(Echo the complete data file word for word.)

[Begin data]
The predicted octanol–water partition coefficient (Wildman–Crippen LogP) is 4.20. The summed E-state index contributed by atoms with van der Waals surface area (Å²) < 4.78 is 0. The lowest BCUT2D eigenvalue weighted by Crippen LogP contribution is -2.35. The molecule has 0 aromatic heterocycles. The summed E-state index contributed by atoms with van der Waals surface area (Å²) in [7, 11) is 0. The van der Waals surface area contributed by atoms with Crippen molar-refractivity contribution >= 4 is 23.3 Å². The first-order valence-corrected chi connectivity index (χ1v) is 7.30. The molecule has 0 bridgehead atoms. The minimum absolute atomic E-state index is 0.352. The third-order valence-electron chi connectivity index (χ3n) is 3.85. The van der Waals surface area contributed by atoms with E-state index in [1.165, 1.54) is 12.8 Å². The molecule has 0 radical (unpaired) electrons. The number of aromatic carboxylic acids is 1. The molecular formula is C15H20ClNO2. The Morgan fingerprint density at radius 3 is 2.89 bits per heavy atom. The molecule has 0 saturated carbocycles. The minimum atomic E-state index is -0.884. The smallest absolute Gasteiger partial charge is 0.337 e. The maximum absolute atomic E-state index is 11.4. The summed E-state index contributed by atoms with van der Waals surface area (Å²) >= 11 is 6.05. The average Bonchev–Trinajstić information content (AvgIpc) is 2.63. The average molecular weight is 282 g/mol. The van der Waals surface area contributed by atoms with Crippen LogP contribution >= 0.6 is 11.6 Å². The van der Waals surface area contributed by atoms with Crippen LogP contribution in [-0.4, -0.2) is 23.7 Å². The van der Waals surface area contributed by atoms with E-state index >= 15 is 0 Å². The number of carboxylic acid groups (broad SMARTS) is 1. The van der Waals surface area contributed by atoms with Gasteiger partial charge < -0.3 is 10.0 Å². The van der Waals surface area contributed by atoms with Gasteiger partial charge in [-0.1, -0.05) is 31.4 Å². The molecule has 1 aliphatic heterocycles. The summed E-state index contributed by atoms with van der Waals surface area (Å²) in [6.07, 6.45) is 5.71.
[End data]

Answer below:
The predicted octanol–water partition coefficient (Wildman–Crippen LogP) is 4.20. The summed E-state index contributed by atoms with van der Waals surface area (Å²) < 4.78 is 0. The lowest BCUT2D eigenvalue weighted by Crippen LogP contribution is -2.35. The molecule has 0 aromatic heterocycles. The summed E-state index contributed by atoms with van der Waals surface area (Å²) in [7, 11) is 0. The van der Waals surface area contributed by atoms with Crippen molar-refractivity contribution >= 4 is 23.3 Å². The first-order valence-corrected chi connectivity index (χ1v) is 7.30. The molecule has 0 bridgehead atoms. The minimum absolute atomic E-state index is 0.352. The third-order valence-electron chi connectivity index (χ3n) is 3.85. The van der Waals surface area contributed by atoms with E-state index in [1.165, 1.54) is 12.8 Å². The molecule has 0 radical (unpaired) electrons. The number of aromatic carboxylic acids is 1. The molecular formula is C15H20ClNO2. The Morgan fingerprint density at radius 3 is 2.89 bits per heavy atom. The molecule has 0 saturated carbocycles. The minimum atomic E-state index is -0.884. The smallest absolute Gasteiger partial charge is 0.337 e. The maximum absolute atomic E-state index is 11.4. The summed E-state index contributed by atoms with van der Waals surface area (Å²) >= 11 is 6.05. The average Bonchev–Trinajstić information content (AvgIpc) is 2.63. The average molecular weight is 282 g/mol. The van der Waals surface area contributed by atoms with Crippen LogP contribution >= 0.6 is 11.6 Å². The van der Waals surface area contributed by atoms with Crippen LogP contribution in [-0.4, -0.2) is 23.7 Å². The van der Waals surface area contributed by atoms with E-state index >= 15 is 0 Å². The number of carboxylic acid groups (broad SMARTS) is 1. The van der Waals surface area contributed by atoms with Gasteiger partial charge < -0.3 is 10.0 Å². The van der Waals surface area contributed by atoms with Gasteiger partial charge in [-0.1, -0.05) is 31.4 Å². The molecule has 1 aliphatic heterocycles. The summed E-state index contributed by atoms with van der Waals surface area (Å²) in [6.07, 6.45) is 5.71.